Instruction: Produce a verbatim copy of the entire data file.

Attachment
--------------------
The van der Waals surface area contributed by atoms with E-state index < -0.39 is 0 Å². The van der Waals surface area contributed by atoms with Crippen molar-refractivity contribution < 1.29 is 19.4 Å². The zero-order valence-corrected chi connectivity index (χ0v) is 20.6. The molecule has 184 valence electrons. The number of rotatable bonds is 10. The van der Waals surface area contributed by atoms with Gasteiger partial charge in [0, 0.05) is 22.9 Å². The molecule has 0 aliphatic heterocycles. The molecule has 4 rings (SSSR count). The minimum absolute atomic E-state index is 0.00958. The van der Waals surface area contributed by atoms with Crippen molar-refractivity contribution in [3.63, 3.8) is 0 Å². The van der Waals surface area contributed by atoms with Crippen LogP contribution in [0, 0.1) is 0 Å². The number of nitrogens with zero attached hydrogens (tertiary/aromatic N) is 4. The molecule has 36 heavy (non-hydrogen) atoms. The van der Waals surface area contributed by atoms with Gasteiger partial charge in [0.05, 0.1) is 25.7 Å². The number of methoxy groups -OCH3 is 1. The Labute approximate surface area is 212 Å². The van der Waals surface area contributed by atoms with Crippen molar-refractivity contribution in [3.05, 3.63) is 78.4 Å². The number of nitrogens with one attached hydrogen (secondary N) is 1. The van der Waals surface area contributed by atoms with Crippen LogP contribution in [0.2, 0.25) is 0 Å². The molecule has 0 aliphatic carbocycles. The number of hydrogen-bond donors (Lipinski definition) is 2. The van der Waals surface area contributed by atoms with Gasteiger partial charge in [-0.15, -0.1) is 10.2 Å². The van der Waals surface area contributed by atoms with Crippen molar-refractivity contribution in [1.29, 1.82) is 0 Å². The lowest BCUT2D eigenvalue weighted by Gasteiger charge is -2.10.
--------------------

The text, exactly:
The van der Waals surface area contributed by atoms with E-state index < -0.39 is 0 Å². The van der Waals surface area contributed by atoms with Crippen molar-refractivity contribution < 1.29 is 19.4 Å². The zero-order valence-corrected chi connectivity index (χ0v) is 20.6. The molecule has 184 valence electrons. The number of rotatable bonds is 10. The van der Waals surface area contributed by atoms with Gasteiger partial charge in [0, 0.05) is 22.9 Å². The molecule has 0 aliphatic heterocycles. The molecule has 4 rings (SSSR count). The minimum absolute atomic E-state index is 0.00958. The van der Waals surface area contributed by atoms with Crippen molar-refractivity contribution in [3.63, 3.8) is 0 Å². The van der Waals surface area contributed by atoms with Crippen LogP contribution in [0, 0.1) is 0 Å². The number of nitrogens with zero attached hydrogens (tertiary/aromatic N) is 4. The molecule has 36 heavy (non-hydrogen) atoms. The van der Waals surface area contributed by atoms with Gasteiger partial charge in [0.05, 0.1) is 25.7 Å². The number of methoxy groups -OCH3 is 1. The Labute approximate surface area is 212 Å². The van der Waals surface area contributed by atoms with Crippen molar-refractivity contribution in [3.05, 3.63) is 78.4 Å². The number of nitrogens with one attached hydrogen (secondary N) is 1. The van der Waals surface area contributed by atoms with Crippen LogP contribution in [0.2, 0.25) is 0 Å². The molecule has 0 aliphatic carbocycles. The number of hydrogen-bond donors (Lipinski definition) is 2. The van der Waals surface area contributed by atoms with Gasteiger partial charge in [-0.15, -0.1) is 10.2 Å². The van der Waals surface area contributed by atoms with Crippen molar-refractivity contribution in [1.29, 1.82) is 0 Å². The lowest BCUT2D eigenvalue weighted by Gasteiger charge is -2.10.